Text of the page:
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LAWRENCE, Kan. — Through the COVID-19 pandemic, doctors have been using wastewater as a way to predict coronavirus spikes. Doctors are raising concern after seeing data for one city in Kansas.

Health experts believe wastewater is a leading indicator in how COVID-19 is going to develop in a community. Sewage from infected people is how it happens. If there’s a high rate, they expect a surge in cases to follow.

In Lawrence, the rate of COVID-19 found in their wastewater is the highest it’s ever been since the pandemic started.

“And that should concern, right?” University of Kansas Health System Dr. Steve Stites said. “Because we know that the wastewater historically has predicted the rise in case counts.”

“It’s interesting because our cases are not the highest that they’ve ever been in the pandemic,” Lawrence-Douglas County Health Department Director of Informatics Sonia Jordan said.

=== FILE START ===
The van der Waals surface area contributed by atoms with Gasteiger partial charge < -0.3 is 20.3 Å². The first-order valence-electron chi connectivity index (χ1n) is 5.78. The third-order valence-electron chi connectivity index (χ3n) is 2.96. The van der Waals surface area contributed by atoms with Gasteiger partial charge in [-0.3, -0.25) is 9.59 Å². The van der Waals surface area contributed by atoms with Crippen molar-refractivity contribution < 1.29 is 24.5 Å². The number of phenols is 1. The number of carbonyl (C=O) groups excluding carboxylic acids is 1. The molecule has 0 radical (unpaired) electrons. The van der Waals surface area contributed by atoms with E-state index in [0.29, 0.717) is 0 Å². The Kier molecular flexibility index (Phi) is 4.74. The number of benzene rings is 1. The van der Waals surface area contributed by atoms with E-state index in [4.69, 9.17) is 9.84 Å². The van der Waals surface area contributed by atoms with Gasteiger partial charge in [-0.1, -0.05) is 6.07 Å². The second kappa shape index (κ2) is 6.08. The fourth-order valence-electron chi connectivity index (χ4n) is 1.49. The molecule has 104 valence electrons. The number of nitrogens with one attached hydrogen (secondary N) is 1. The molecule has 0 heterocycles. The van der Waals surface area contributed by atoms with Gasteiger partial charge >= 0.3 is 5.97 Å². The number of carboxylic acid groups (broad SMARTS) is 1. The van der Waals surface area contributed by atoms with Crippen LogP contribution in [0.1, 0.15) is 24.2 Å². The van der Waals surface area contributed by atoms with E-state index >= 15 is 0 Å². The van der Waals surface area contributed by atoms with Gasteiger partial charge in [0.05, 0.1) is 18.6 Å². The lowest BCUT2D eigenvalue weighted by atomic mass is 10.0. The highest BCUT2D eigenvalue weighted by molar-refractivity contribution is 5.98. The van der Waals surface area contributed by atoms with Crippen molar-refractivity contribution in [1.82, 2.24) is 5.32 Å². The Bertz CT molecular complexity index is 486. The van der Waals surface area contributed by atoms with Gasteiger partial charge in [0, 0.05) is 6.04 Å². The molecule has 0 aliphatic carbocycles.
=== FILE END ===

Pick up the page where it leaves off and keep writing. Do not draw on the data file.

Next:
Jordan said last year at this time was actually their highest case count, at 82 new cases a day.

Right now, their 14-day rolling average is 21.

“It tells us potentially people are not testing, or maybe they’re just having mild cases because they’re vaccinated so they don’t feel like they actually have COVID, it could be that people are using an at home test.

The vaccination rate among adults in Lawrence is at 71%.

In Johnson County, 66% are fully vaccinated and 50% of the population in Jackson County, Missouri.

Despite those numbers and experiencing a small dip in new COVID-19 cases, positive results are back on the rise in our region.

After seeing the spike of COVID-19 in wastewater and the holiday ahead, Stites expressed concern.

“When you start taking masks off and you go indoors, people are going to get sick again,” Stites said. “And we’re going to see that increasing rise of COVID-19 numbers.”

Doctors continue to encourage everyone who is able to get vaccinated and take necessary safety precautions during the holidays.